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Too Young for Knee Osteoarthritis?

Health Articles |
Categories: Orthopedics
Knee Osteoarthritis

Osteoarthritis is the most common form of arthritis, causing joint pain, swelling and stiffness by wearing down the slippery cartilage that keeps bones from rubbing together.

You're especially at risk if you are older, overweight or have injured a joint, but arthritis affects young people too.

Osteoarthritis Risk Factors for Younger Generations

Strain and injury are common causes of knee pain in people under 50, but if you have a family history of arthritis, or you injured your knee at a young age, osteoarthritis may be the culprit, according to Doylestown Health orthopedic surgeon Charles B. Burrows, MD.

"A high school football player who tears a ligament or cartilage in the knee at the age of 18 would be much more likely to develop knee arthritis in middle age or earlier than the average person," explains Dr. Burrows.

Signs and Symptoms of Osteoarthritis

If you wake up in the morning having stiff knees with the first step of the day, also known as "stiffness on startup," you may have osteoarthritis.

Swelling and pain after activity is another red flag. "Patients often report having difficulty with a sport of activity they used to participate in, or say they feel pain with everyday activities such as going to the mall or supermarket," says Dr. Burrows.

Diagnosing Osteoarthritis

In addition to obtaining a medical history and conducting a physical exam, your orthopedist will want to know about the symptoms and issues that prompted you to make an appointment. X-rays help determine if you have osteoarthritis, and an MRI may be ordered to take a closer look at cartilage and to check for other injuries, according to Dr. Burrows.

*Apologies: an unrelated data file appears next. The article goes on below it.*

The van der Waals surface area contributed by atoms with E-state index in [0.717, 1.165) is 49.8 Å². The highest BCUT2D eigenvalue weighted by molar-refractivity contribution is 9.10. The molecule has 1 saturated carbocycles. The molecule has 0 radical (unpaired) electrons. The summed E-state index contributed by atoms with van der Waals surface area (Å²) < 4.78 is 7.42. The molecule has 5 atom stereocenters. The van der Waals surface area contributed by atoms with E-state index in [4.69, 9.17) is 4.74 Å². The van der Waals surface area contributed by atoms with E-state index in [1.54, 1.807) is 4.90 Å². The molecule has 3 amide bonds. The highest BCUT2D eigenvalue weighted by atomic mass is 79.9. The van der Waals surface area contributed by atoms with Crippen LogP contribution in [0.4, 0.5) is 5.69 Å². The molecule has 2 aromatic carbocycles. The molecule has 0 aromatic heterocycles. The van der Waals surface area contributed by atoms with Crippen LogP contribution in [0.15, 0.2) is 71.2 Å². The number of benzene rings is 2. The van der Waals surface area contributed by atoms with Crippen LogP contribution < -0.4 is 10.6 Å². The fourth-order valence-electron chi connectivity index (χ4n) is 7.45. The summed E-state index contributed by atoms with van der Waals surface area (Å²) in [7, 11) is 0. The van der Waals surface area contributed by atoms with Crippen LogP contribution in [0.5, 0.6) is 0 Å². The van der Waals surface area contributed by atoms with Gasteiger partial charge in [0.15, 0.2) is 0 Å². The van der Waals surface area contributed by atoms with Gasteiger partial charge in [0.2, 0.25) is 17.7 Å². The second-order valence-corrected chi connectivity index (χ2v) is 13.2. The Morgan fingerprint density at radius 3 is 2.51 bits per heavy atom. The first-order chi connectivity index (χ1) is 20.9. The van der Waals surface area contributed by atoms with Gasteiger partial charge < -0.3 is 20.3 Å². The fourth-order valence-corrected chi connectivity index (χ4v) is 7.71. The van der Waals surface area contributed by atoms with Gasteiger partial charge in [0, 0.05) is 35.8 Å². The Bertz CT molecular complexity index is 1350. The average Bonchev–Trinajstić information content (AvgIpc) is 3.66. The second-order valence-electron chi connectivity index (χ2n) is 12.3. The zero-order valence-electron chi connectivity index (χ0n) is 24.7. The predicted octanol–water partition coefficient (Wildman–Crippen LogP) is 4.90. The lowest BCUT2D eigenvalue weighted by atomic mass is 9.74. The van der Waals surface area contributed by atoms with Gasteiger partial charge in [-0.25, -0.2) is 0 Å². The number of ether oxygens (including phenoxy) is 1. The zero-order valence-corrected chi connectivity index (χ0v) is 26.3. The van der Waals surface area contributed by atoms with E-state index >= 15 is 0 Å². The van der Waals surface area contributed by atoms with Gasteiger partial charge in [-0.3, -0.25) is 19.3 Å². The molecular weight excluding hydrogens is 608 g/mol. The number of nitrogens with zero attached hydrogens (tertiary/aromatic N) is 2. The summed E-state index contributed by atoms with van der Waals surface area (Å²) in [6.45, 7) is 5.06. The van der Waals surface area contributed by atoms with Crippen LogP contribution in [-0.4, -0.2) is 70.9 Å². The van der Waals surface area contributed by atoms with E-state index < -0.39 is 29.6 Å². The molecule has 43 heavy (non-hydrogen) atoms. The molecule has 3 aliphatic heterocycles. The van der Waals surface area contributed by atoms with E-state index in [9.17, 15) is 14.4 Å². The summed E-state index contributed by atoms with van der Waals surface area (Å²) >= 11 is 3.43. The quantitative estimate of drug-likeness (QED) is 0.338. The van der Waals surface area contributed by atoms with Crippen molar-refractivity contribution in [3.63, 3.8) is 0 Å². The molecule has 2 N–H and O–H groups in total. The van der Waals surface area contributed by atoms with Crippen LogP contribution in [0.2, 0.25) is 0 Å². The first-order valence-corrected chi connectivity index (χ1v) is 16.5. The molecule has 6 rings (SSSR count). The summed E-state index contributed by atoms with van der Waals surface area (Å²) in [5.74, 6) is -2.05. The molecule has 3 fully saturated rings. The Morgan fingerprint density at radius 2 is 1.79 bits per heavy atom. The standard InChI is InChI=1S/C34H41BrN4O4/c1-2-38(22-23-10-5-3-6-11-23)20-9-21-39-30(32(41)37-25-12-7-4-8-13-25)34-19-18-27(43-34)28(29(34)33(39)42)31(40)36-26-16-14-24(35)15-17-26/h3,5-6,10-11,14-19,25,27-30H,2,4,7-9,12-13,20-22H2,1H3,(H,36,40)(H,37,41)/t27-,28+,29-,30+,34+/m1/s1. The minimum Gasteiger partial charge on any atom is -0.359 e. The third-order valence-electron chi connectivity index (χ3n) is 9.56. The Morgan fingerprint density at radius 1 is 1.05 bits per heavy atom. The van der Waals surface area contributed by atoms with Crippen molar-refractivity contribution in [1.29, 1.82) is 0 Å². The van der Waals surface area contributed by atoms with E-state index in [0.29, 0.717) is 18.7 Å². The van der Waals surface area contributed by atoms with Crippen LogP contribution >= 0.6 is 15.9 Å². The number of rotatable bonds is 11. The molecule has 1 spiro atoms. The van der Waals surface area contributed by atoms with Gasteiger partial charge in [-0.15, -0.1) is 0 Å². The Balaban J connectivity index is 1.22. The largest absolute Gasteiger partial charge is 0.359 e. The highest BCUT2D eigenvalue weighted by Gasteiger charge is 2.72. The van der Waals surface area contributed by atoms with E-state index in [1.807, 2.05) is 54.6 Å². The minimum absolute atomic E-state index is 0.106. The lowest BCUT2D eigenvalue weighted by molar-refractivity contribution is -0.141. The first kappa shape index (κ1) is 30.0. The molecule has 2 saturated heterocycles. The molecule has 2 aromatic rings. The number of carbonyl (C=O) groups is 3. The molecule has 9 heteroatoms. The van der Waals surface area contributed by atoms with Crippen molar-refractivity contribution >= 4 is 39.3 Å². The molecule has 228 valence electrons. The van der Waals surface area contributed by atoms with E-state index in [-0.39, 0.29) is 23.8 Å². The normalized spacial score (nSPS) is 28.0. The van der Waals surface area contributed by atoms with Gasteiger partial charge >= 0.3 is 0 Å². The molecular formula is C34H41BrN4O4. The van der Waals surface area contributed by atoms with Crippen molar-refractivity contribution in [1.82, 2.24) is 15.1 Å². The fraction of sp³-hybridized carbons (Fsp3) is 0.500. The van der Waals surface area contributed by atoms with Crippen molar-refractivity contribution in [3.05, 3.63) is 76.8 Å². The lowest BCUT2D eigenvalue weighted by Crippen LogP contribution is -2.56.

Osteoarthritis Treatments

  • Over-the-counter medications including acetaminophen or non-steroidal anti-inflammatory drugs (NSAIDS) such as ibuprofen to help with inflammation and pain
  • Cortizone injections to relieve pain and inflammation
  • Hyaluronic acid "gel shots" are lubricants injected into the arthritic knee
  • Physical therapy
  • Weight management
  • Surgery when other treatments are no longer effective

Exercising with Osteoarthritis

"Though it sounds counterintuitive, exercise helps people who have osteoarthritis feel better in the long term," says Dr. Burrows, noting that physical therapists can work with patients to design a program to help them stay in shape without exacerbating symptoms. Options often include activities with the foot fixed in a device, such as a stationary bike or elliptical, which involve less impact on the knee.

Building the muscle around the knee joint can be very beneficial for the long-term management of arthritis as well as preparing the patient for surgery, such as knee replacement.

For more information about joint replacement at Doylestown Health's Orthopedic Institute, please call the Orthopedic Patient Navigator at 215.345.2642 or PDiPietro@dh.org.

About Clark Outpatient Rehabilitation Center

The Clark Outpatient Rehabilitation Center offers physical, occupational, and speech therapies as well as hand therapy, lymphedema therapy, and pelvic floor rehabilitation, and programming for neurological impairments with ample space. Its location within steps of Doylestown Hospital—and convenient parking—on the health system’s flagship campus is in careful consideration of facilitating patient access to these popular and critical services.

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